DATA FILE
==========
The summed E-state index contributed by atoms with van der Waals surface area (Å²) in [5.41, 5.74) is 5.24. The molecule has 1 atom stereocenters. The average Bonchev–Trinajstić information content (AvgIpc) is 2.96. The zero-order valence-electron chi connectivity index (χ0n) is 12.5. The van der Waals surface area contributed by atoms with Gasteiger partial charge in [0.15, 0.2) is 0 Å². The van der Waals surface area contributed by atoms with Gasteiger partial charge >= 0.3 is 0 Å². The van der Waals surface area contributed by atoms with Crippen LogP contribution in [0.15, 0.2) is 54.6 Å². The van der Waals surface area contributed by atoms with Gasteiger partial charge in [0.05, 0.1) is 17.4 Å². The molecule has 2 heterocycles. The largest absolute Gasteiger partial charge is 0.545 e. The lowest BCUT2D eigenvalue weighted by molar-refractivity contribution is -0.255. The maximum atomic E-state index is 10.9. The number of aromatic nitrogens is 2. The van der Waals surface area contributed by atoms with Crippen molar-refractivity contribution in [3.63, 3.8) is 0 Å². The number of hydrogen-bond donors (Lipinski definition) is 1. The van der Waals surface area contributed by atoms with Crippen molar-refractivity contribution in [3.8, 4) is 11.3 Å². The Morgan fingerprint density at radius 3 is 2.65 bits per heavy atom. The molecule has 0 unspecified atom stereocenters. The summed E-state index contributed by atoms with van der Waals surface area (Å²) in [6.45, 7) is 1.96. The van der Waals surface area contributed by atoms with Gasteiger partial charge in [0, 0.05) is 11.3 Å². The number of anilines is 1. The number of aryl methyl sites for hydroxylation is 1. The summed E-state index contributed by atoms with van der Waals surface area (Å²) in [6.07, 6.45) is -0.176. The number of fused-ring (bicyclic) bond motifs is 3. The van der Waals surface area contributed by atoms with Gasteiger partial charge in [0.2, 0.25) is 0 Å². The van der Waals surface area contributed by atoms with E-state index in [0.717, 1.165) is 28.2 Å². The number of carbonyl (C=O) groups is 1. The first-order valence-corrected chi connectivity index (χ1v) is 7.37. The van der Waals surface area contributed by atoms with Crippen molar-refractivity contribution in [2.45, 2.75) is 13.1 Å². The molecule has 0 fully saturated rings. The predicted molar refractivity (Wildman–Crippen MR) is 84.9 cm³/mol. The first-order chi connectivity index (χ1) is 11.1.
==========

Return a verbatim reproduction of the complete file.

The summed E-state index contributed by atoms with van der Waals surface area (Å²) in [5.41, 5.74) is 5.24. The molecule has 1 atom stereocenters. The average Bonchev–Trinajstić information content (AvgIpc) is 2.96. The zero-order valence-electron chi connectivity index (χ0n) is 12.5. The van der Waals surface area contributed by atoms with Gasteiger partial charge in [0.15, 0.2) is 0 Å². The van der Waals surface area contributed by atoms with Gasteiger partial charge >= 0.3 is 0 Å². The van der Waals surface area contributed by atoms with Crippen LogP contribution in [0.15, 0.2) is 54.6 Å². The van der Waals surface area contributed by atoms with Gasteiger partial charge in [0.05, 0.1) is 17.4 Å². The molecule has 2 heterocycles. The largest absolute Gasteiger partial charge is 0.545 e. The lowest BCUT2D eigenvalue weighted by molar-refractivity contribution is -0.255. The maximum atomic E-state index is 10.9. The number of aromatic nitrogens is 2. The van der Waals surface area contributed by atoms with Crippen molar-refractivity contribution in [3.63, 3.8) is 0 Å². The number of hydrogen-bond donors (Lipinski definition) is 1. The van der Waals surface area contributed by atoms with Crippen molar-refractivity contribution in [3.8, 4) is 11.3 Å². The Morgan fingerprint density at radius 3 is 2.65 bits per heavy atom. The molecule has 0 unspecified atom stereocenters. The summed E-state index contributed by atoms with van der Waals surface area (Å²) in [6.45, 7) is 1.96. The van der Waals surface area contributed by atoms with Gasteiger partial charge in [0, 0.05) is 11.3 Å². The number of anilines is 1. The number of aryl methyl sites for hydroxylation is 1. The summed E-state index contributed by atoms with van der Waals surface area (Å²) in [6.07, 6.45) is -0.176. The number of fused-ring (bicyclic) bond motifs is 3. The van der Waals surface area contributed by atoms with Gasteiger partial charge in [0.2, 0.25) is 0 Å². The van der Waals surface area contributed by atoms with E-state index in [0.717, 1.165) is 28.2 Å². The number of carbonyl (C=O) groups is 1. The first-order valence-corrected chi connectivity index (χ1v) is 7.37. The van der Waals surface area contributed by atoms with Crippen molar-refractivity contribution in [2.45, 2.75) is 13.1 Å². The molecule has 0 fully saturated rings. The predicted molar refractivity (Wildman–Crippen MR) is 84.9 cm³/mol. The first-order chi connectivity index (χ1) is 11.1.